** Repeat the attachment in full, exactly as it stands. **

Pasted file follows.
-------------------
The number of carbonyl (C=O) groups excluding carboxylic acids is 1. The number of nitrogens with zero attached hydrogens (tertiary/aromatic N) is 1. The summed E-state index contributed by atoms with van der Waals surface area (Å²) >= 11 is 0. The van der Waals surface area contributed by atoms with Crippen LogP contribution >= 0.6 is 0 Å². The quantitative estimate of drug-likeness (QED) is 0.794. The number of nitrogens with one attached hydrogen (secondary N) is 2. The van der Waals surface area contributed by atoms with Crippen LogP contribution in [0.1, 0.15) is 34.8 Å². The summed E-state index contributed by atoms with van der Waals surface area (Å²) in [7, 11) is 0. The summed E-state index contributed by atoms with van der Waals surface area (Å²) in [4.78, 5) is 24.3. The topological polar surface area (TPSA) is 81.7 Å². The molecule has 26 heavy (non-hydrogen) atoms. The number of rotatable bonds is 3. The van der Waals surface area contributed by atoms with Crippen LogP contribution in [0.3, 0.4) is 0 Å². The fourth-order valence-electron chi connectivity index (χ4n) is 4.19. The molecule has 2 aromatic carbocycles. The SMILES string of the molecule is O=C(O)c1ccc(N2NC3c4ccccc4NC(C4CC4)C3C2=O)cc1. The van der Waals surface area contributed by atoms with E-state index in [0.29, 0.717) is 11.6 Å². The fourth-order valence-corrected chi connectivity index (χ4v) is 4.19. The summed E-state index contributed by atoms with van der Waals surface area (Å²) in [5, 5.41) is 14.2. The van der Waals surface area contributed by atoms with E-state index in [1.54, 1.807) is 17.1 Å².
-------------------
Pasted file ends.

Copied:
The number of carbonyl (C=O) groups excluding carboxylic acids is 1. The number of nitrogens with zero attached hydrogens (tertiary/aromatic N) is 1. The summed E-state index contributed by atoms with van der Waals surface area (Å²) >= 11 is 0. The van der Waals surface area contributed by atoms with Crippen LogP contribution >= 0.6 is 0 Å². The quantitative estimate of drug-likeness (QED) is 0.794. The number of nitrogens with one attached hydrogen (secondary N) is 2. The van der Waals surface area contributed by atoms with Crippen LogP contribution in [0.1, 0.15) is 34.8 Å². The summed E-state index contributed by atoms with van der Waals surface area (Å²) in [7, 11) is 0. The summed E-state index contributed by atoms with van der Waals surface area (Å²) in [4.78, 5) is 24.3. The topological polar surface area (TPSA) is 81.7 Å². The molecule has 26 heavy (non-hydrogen) atoms. The number of rotatable bonds is 3. The van der Waals surface area contributed by atoms with Crippen LogP contribution in [0.3, 0.4) is 0 Å². The fourth-order valence-electron chi connectivity index (χ4n) is 4.19. The molecule has 2 aromatic carbocycles. The SMILES string of the molecule is O=C(O)c1ccc(N2NC3c4ccccc4NC(C4CC4)C3C2=O)cc1. The van der Waals surface area contributed by atoms with E-state index in [0.29, 0.717) is 11.6 Å². The fourth-order valence-corrected chi connectivity index (χ4v) is 4.19. The summed E-state index contributed by atoms with van der Waals surface area (Å²) in [5, 5.41) is 14.2. The van der Waals surface area contributed by atoms with E-state index in [1.54, 1.807) is 17.1 Å².